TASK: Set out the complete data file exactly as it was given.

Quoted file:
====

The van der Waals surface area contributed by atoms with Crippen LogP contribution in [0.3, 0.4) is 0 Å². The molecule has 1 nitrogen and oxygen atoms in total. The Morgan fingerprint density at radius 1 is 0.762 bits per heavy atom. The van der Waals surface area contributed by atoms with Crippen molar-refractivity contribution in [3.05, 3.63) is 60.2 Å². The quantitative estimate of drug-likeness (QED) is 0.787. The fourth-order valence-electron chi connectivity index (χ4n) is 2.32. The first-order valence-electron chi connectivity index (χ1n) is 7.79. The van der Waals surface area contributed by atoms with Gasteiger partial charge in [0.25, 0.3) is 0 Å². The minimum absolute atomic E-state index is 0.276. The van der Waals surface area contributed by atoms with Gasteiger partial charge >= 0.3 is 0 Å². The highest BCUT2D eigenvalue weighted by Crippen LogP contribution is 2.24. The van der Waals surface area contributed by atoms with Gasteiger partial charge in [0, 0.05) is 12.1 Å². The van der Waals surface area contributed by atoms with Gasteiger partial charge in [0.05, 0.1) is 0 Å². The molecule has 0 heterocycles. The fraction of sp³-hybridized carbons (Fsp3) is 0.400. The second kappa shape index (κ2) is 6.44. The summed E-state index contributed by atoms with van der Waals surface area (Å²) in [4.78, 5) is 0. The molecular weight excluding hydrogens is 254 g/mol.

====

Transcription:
The van der Waals surface area contributed by atoms with Crippen LogP contribution in [0.3, 0.4) is 0 Å². The molecule has 1 nitrogen and oxygen atoms in total. The Morgan fingerprint density at radius 1 is 0.762 bits per heavy atom. The van der Waals surface area contributed by atoms with Crippen molar-refractivity contribution in [3.05, 3.63) is 60.2 Å². The quantitative estimate of drug-likeness (QED) is 0.787. The fourth-order valence-electron chi connectivity index (χ4n) is 2.32. The first-order valence-electron chi connectivity index (χ1n) is 7.79. The van der Waals surface area contributed by atoms with Gasteiger partial charge in [0.25, 0.3) is 0 Å². The minimum absolute atomic E-state index is 0.276. The van der Waals surface area contributed by atoms with Gasteiger partial charge >= 0.3 is 0 Å². The highest BCUT2D eigenvalue weighted by Crippen LogP contribution is 2.24. The van der Waals surface area contributed by atoms with Gasteiger partial charge in [0, 0.05) is 12.1 Å². The van der Waals surface area contributed by atoms with Gasteiger partial charge in [0.05, 0.1) is 0 Å². The molecule has 0 heterocycles. The fraction of sp³-hybridized carbons (Fsp3) is 0.400. The second kappa shape index (κ2) is 6.44. The summed E-state index contributed by atoms with van der Waals surface area (Å²) in [4.78, 5) is 0. The molecular weight excluding hydrogens is 254 g/mol.